Kenny Smith’s 3-point attempts in a given season are a simple statistic.  That number alone is not analytics.  Looking at his 3-point attempts in his seasons before joining Houston and claiming he’s not a 3-point shooter is a misuse of simple statistics.

Smith’s description of how his production changed when the context in which he played (his teammates and his usage) changed is not an argument of why analytics does not work.  It is a description of the types of lessons learned through analytics.

Simple statistics, such as a player’s points or 3-point attempts, have been around for quite some time.  In the past, certain individuals used those statistics to make claims like “Kenny Smith is not a 3-point shooter.”  Those were flawed conclusions on incomplete information.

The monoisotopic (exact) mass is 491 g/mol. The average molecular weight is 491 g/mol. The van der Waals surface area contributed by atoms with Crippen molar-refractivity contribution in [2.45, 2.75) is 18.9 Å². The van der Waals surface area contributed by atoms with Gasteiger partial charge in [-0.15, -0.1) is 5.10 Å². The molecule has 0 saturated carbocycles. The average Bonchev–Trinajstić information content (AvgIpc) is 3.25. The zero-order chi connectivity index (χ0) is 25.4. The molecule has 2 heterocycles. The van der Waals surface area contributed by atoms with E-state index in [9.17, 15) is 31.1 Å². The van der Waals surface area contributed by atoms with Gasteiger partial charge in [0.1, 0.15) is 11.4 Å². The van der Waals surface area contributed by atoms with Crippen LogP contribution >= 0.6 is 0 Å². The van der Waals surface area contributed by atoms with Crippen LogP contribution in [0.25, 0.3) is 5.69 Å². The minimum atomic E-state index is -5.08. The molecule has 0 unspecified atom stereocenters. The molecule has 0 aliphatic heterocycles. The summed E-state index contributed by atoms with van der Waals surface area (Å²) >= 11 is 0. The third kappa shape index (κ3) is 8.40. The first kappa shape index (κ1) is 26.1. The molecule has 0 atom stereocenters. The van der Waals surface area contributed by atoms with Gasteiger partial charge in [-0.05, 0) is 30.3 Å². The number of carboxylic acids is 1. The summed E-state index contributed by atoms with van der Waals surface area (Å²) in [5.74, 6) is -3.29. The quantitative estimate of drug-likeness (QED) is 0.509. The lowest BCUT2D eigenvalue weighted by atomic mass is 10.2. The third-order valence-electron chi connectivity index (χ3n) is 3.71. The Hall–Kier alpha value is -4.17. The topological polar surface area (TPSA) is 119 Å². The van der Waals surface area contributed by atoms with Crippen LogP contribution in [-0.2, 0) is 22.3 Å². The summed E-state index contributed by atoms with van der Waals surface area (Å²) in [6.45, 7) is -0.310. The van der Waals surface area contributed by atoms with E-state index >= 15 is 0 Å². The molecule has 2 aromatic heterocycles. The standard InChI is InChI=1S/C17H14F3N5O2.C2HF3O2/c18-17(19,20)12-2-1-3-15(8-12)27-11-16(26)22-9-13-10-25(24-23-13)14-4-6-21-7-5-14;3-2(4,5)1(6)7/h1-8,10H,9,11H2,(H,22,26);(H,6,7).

Sports analytics is a subject that grew out of frustration with the misuse of simple statistics.  It is a field that attempts to discredit exactly the types of claims that Kenny Smith and others are now classifying as analytics.

Barkley’s rant has reinvigorated the analytics vs. eye test debate.  Barkley, Smith and Shaq seem to see the situation as in the following diagram.

chart 1 2 13 15

However, I have never viewed analytics as opposing the eye test.  In fact, I’ve written, “Analytics are best used in conjunction with more traditional means of evaluating players, teams and strategy.”  (Basketball Analytics, 2014)  I see the eye test as an ally and the misuse of simple statistics as the enemy.